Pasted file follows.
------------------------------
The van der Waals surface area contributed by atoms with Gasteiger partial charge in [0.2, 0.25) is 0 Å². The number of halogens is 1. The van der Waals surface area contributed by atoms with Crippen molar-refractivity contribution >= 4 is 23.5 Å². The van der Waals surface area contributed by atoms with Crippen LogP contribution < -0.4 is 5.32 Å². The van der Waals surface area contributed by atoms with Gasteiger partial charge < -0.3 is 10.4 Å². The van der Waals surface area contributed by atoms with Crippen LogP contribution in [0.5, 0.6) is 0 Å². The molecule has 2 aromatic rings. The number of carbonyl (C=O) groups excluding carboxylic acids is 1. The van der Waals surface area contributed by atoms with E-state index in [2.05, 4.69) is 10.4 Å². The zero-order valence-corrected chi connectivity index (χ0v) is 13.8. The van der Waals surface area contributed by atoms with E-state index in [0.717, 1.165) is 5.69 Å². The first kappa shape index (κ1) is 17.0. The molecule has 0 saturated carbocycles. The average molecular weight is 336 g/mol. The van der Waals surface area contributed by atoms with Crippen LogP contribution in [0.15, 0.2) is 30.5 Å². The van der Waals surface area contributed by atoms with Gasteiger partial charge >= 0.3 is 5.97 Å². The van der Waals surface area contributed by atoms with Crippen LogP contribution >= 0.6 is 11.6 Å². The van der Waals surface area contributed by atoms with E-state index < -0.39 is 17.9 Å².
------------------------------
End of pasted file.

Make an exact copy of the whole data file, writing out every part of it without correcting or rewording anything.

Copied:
The van der Waals surface area contributed by atoms with Gasteiger partial charge in [0.2, 0.25) is 0 Å². The number of halogens is 1. The van der Waals surface area contributed by atoms with Crippen molar-refractivity contribution >= 4 is 23.5 Å². The van der Waals surface area contributed by atoms with Crippen LogP contribution < -0.4 is 5.32 Å². The van der Waals surface area contributed by atoms with Gasteiger partial charge < -0.3 is 10.4 Å². The van der Waals surface area contributed by atoms with Crippen LogP contribution in [0.5, 0.6) is 0 Å². The molecule has 2 aromatic rings. The number of carbonyl (C=O) groups excluding carboxylic acids is 1. The van der Waals surface area contributed by atoms with E-state index in [2.05, 4.69) is 10.4 Å². The zero-order valence-corrected chi connectivity index (χ0v) is 13.8. The van der Waals surface area contributed by atoms with E-state index in [0.717, 1.165) is 5.69 Å². The first kappa shape index (κ1) is 17.0. The molecule has 0 saturated carbocycles. The average molecular weight is 336 g/mol. The van der Waals surface area contributed by atoms with Crippen LogP contribution in [0.15, 0.2) is 30.5 Å². The van der Waals surface area contributed by atoms with Gasteiger partial charge >= 0.3 is 5.97 Å². The van der Waals surface area contributed by atoms with Crippen LogP contribution >= 0.6 is 11.6 Å². The van der Waals surface area contributed by atoms with E-state index < -0.39 is 17.9 Å².